“I'm beyond grateful that Harpeth Hall decided to invest in us,” Kathleen said. “This past year has proved that we, as women, can perform just as well in a competition like this as anyone else and that we can and should be curious, creative, and competitive when it comes to things that we love.”

In February, The BearBots – the name chosen for the new team – won The Excellence Award at a regional VEX Robotics tournament.

The Excellence Awards is the highest award in VEX Robotics that requires being in the top three of the tournament for all judged categories: note booking, interviewing, driving, and coding.

“Honestly, winning Excellence at a tournament was a stretch goal of mine for year two or three, and I’ve never heard of a first-year team winning,” Mr. Groves said of the award. "Tennessee is a competitive state, and several of our rival schools regularly send teams to the world championship and perform well there. For a first-year team to beat some of those other teams for the Excellence Award is unheard of, and it's a testament to their dedication. The BearBots have put in an incredible amount of time and effort all year, and this honor is well-deserved."

In March, The BearBots competed against the 48 top teams in Tennessee at the state championships. There, Lena's driving and Sarah's coding led the team to a skill score that was high enough to qualify for the world championship competition.

On May 4, five members of the BearBots team, Sarah, Lena, Kathleen, Tiana, and Nandu will travel to Dallas to compete against teams from across the globe.

During worlds, the students will face off in a two-on-two competition that consists of completing a series of tasks to collect points for your team, a single-player competition called “skills” that will test the individual aspects of a team including driving, coding, and note booking, and a team interview process. The results of the two-on-two competitions will determine the winner of the tournament while the other components will decide which of the high-caliber awards are presented to teams.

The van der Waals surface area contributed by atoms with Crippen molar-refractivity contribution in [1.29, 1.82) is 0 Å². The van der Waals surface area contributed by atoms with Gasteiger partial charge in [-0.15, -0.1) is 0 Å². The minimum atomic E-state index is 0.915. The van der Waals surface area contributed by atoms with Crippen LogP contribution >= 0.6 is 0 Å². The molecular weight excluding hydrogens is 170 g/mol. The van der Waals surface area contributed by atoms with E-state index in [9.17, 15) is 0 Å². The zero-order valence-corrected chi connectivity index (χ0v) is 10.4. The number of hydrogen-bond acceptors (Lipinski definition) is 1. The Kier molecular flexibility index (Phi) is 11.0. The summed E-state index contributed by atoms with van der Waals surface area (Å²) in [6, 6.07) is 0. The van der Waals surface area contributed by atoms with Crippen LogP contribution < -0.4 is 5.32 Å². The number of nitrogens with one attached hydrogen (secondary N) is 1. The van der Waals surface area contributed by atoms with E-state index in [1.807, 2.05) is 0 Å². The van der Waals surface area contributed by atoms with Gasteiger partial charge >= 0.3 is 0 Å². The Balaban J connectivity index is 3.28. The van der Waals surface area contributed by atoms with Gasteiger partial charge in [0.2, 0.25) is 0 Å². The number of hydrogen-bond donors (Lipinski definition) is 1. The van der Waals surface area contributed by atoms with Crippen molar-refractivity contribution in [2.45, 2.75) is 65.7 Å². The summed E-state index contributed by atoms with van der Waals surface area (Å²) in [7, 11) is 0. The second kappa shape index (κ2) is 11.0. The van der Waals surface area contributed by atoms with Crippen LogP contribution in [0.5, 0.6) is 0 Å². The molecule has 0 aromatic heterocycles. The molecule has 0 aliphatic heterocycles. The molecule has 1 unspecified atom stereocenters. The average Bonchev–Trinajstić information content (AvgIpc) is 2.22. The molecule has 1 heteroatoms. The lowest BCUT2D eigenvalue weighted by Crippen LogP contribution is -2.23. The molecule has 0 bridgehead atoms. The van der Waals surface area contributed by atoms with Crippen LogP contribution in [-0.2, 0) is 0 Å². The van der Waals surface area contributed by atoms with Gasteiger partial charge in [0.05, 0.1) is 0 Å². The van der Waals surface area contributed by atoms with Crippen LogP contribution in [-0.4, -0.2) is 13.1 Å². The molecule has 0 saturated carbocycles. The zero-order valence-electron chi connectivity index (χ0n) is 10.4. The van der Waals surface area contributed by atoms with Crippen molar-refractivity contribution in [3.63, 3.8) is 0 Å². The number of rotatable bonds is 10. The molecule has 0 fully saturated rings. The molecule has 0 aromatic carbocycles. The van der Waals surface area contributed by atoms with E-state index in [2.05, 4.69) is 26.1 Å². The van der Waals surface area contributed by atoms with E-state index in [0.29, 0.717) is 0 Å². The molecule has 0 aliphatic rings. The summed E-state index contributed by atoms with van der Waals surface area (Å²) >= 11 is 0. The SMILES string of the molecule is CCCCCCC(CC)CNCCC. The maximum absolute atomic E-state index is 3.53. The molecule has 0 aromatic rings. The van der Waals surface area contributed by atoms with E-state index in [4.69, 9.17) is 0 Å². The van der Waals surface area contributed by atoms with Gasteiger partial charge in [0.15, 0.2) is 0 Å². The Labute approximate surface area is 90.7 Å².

Harpeth Hall’s robotics team can’t wait to showcase the skills of “Jar of Dirt” or Jarry, for short — the affectionate nickname selected from the Pirates of the Caribbean and given to the robot they have spent so many hours building this year.

He’s as fierce as any daring swashbuckler. Just like they are.

TUNE IN

You can watch the BearBots compete live! Follow all the action on the Livestream link here.

Friday, May 6

  • Qualification Q12 - 10:18 a.m.
  • Qualification Q24 - 11:02 a.m.
  • Qualification Q57 - 1:53 p.m.
  • Qualification Q67 - 2:28 p.m.
  • Qualification Q95 - 4:07 p.m.
  • Qualification Q113 - 5:10 p.m.
  • Qualification Q131 - 6:14 p.m.

Saturday, May 7

  • Qualification Q148 - 8:29 a.m.
  • Qualification Q185 - 10:43 a.m.
  • Qualification Q204 - 11:52 a.m.

As a part of the competition, the robot is programmed to complete a route and a set of skills. This is a recording of a practice route from this fall.